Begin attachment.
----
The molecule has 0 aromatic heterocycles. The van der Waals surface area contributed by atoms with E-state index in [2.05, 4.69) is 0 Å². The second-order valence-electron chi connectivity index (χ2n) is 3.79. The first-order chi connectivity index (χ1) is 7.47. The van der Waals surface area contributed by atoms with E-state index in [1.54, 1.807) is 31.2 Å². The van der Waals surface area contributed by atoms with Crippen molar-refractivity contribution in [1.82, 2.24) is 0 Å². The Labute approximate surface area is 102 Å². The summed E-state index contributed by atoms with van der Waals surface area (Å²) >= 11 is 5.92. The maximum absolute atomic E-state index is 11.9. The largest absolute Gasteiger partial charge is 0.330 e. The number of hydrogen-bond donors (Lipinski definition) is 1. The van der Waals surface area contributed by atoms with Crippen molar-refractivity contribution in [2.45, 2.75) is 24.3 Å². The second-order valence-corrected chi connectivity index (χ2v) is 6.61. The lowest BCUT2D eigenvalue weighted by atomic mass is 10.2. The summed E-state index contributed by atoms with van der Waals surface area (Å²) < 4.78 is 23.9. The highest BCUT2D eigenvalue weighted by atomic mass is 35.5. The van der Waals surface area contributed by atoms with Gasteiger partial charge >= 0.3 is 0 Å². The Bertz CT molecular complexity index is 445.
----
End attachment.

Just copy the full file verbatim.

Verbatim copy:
The molecule has 0 aromatic heterocycles. The van der Waals surface area contributed by atoms with E-state index in [2.05, 4.69) is 0 Å². The second-order valence-electron chi connectivity index (χ2n) is 3.79. The first-order chi connectivity index (χ1) is 7.47. The van der Waals surface area contributed by atoms with E-state index in [1.54, 1.807) is 31.2 Å². The van der Waals surface area contributed by atoms with Crippen molar-refractivity contribution in [1.82, 2.24) is 0 Å². The Labute approximate surface area is 102 Å². The summed E-state index contributed by atoms with van der Waals surface area (Å²) >= 11 is 5.92. The maximum absolute atomic E-state index is 11.9. The largest absolute Gasteiger partial charge is 0.330 e. The number of hydrogen-bond donors (Lipinski definition) is 1. The van der Waals surface area contributed by atoms with Crippen molar-refractivity contribution in [2.45, 2.75) is 24.3 Å². The second-order valence-corrected chi connectivity index (χ2v) is 6.61. The lowest BCUT2D eigenvalue weighted by atomic mass is 10.2. The summed E-state index contributed by atoms with van der Waals surface area (Å²) < 4.78 is 23.9. The highest BCUT2D eigenvalue weighted by atomic mass is 35.5. The van der Waals surface area contributed by atoms with Gasteiger partial charge >= 0.3 is 0 Å². The Bertz CT molecular complexity index is 445.